Activists, students, others kick off Climate Strike protests worldwide


Ahead of the UN Climate Summit taking place in New York next week, millions of people around the world on Friday 20 September 2019 kicked off the long awaited Climate Strike to draw the attention of world leaders to the urgent need to act now on the challenge of climate change.

The biggest distributed climate mobilization ever seen. Organisers estimate that over four million people took to the streets today, kicking off a week of actions in which more than 5,800 events will take place in 163 countries in all corners of the globe. Over 7,370 websites shut down and around 3,000 companies closed their doors in support of the Global Climate Strikes.

From Jakarta to NYC, from Karachi to Amman, from Berlin to Kampala, from Istanbul to Québec, from Guadalajara to Asunción, in big cities and small villages, millions of people joined hands and gathered their voices in defense of the climate.

There were 40,000 people striking in France; 2,600 in Ukraine; 5,000 in South Africa; 10,000 in Turkey; 5,000 in Japan; 30,000 in Australia; 100,000 in London; 400,000 in Australia; 250,000 in NYC; and 1.4 million in Germany only.

The demands are as diverse as the regions they are coming from, but the ultimate ask is unique: to stop burning fossil fuels and take real actions to overcome the climate crisis.

“Today we saw a movement, made up of people from all ages and backgrounds coming together and calling for the end of coal, oil, and gas. No matter what differences we have, we are together now because we are fighting for our future.

September 20th was a demonstration of intent, of four million people who took time off from work or school to say that they are ready. Ready to move on and make the changes we need for a future free from fossil fuels and based in climate equity and justice. And it was only the beginning.” May Boeve, Executive Executive Director of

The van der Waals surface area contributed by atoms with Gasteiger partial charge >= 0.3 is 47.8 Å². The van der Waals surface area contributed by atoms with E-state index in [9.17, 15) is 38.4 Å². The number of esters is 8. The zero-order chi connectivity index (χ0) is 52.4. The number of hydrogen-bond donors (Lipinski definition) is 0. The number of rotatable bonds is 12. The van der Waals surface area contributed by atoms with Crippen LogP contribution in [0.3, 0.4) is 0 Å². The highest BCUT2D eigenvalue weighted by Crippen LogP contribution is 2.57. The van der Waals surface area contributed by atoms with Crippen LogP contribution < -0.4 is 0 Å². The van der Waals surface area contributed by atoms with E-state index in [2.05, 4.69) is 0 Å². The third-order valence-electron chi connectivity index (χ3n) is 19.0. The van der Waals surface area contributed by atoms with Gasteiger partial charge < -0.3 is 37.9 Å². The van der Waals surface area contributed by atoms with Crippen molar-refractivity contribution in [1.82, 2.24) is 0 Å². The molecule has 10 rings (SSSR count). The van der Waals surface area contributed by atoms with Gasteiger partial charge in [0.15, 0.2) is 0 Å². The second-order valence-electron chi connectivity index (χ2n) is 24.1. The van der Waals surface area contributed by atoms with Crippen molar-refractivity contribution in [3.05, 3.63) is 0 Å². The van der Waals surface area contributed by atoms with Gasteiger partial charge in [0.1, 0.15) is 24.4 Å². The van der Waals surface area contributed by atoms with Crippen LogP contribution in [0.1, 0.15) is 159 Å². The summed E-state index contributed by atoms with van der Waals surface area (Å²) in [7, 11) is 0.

Today’s demonstrations mark the beginning of a global mobilisation which will span until next Friday, September 27th. The climate week will surround the UN Climate Summit being held on the 23rd of September, which will gather world leaders in an attempt to accelerate the shift away from fossil fuels, to implement the Paris Agreement and meet the climate challenge.

“We have shown that we are prepared to take action. Now the governments need to follow through to act at the source of the flames that are engulfing our planet: fossil fuels. And they must prove their intentions in concrete terms: What are their plans for phase out coal, oil, and gas production? When are their deadlines and how will they fund the transition so it’s fair for everyone?

There is no more time to lose. We must start now to implement the changes we need to tackle the climate crisis and create a better world. This will be the most challenging time of our lives but the marches today give us hope not just of survival but that we can thrive.”

Thousands of students took to the streets of Australia and other Asia-Pacific countries to kick off a global strike demanding world leaders gathering for a UN Climate Action Summit adopt urgent measures to stop an environmental catastrophe.

“We didn’t light it, but we’re trying to fight it,” read one sign carried by a student in Sydney, as social media posts showed huge demonstrations around the country including outback towns like Alice Springs.

“The oceans are rising and so are we,” read another sign held by a protester wearing school uniform in Melbourne.

Similar protests, inspired by the 16-year-old Swedish activist Greta Thunberg, are planned in some 150 countries on Friday.

The aim is for students and others from around the world to speak in one voice about the impending effects of climate change on the planet.

The strike will culminate in New York when Thunberg, who has been nominated for a Nobel prize for her climate activism, will spearhead a rally at home of the United Nations headquarters.

Thunberg noted the “huge crowd” in Sydney in a tweet, which she said would set the standard as the strikes moved across Asia, Europe and Africa.